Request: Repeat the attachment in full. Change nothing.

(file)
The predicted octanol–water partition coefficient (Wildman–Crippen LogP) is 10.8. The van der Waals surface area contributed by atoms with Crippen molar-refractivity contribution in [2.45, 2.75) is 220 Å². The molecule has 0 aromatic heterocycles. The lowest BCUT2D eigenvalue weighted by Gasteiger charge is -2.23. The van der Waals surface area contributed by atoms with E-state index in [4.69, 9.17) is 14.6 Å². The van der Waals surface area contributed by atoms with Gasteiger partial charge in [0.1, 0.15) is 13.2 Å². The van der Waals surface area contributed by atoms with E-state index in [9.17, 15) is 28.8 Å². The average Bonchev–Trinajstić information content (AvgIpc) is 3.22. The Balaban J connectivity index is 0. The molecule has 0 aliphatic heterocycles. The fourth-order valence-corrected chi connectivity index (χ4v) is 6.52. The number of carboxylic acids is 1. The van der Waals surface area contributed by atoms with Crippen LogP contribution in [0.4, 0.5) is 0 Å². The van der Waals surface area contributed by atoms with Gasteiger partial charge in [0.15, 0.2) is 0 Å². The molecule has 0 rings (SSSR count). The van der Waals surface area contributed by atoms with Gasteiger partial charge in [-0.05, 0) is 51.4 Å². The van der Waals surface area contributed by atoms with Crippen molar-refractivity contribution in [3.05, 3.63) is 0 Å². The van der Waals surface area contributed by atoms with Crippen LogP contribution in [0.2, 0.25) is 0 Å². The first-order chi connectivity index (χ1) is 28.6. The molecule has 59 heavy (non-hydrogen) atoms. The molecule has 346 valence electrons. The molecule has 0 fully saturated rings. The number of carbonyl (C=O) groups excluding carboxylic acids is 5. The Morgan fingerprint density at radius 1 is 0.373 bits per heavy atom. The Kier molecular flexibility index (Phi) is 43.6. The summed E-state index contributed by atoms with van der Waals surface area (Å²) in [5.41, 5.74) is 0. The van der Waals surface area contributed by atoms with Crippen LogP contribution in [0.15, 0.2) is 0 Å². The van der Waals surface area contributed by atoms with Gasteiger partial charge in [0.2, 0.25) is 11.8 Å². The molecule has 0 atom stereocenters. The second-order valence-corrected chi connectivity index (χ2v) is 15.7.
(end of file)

The predicted octanol–water partition coefficient (Wildman–Crippen LogP) is 10.8. The van der Waals surface area contributed by atoms with Crippen molar-refractivity contribution in [2.45, 2.75) is 220 Å². The molecule has 0 aromatic heterocycles. The lowest BCUT2D eigenvalue weighted by Gasteiger charge is -2.23. The van der Waals surface area contributed by atoms with E-state index in [4.69, 9.17) is 14.6 Å². The van der Waals surface area contributed by atoms with Gasteiger partial charge in [0.1, 0.15) is 13.2 Å². The van der Waals surface area contributed by atoms with E-state index in [9.17, 15) is 28.8 Å². The average Bonchev–Trinajstić information content (AvgIpc) is 3.22. The Balaban J connectivity index is 0. The molecule has 0 aliphatic heterocycles. The fourth-order valence-corrected chi connectivity index (χ4v) is 6.52. The number of carboxylic acids is 1. The van der Waals surface area contributed by atoms with Crippen LogP contribution in [0.4, 0.5) is 0 Å². The van der Waals surface area contributed by atoms with Gasteiger partial charge in [0.15, 0.2) is 0 Å². The molecule has 0 rings (SSSR count). The van der Waals surface area contributed by atoms with Gasteiger partial charge in [-0.05, 0) is 51.4 Å². The van der Waals surface area contributed by atoms with Crippen molar-refractivity contribution in [3.05, 3.63) is 0 Å². The van der Waals surface area contributed by atoms with Crippen LogP contribution in [0.2, 0.25) is 0 Å². The first-order chi connectivity index (χ1) is 28.6. The molecule has 59 heavy (non-hydrogen) atoms. The molecule has 346 valence electrons. The molecule has 0 fully saturated rings. The number of carbonyl (C=O) groups excluding carboxylic acids is 5. The Morgan fingerprint density at radius 1 is 0.373 bits per heavy atom. The Kier molecular flexibility index (Phi) is 43.6. The summed E-state index contributed by atoms with van der Waals surface area (Å²) in [5.41, 5.74) is 0. The van der Waals surface area contributed by atoms with Crippen LogP contribution in [0.15, 0.2) is 0 Å². The van der Waals surface area contributed by atoms with Gasteiger partial charge in [0.2, 0.25) is 11.8 Å². The molecule has 0 atom stereocenters. The second-order valence-corrected chi connectivity index (χ2v) is 15.7.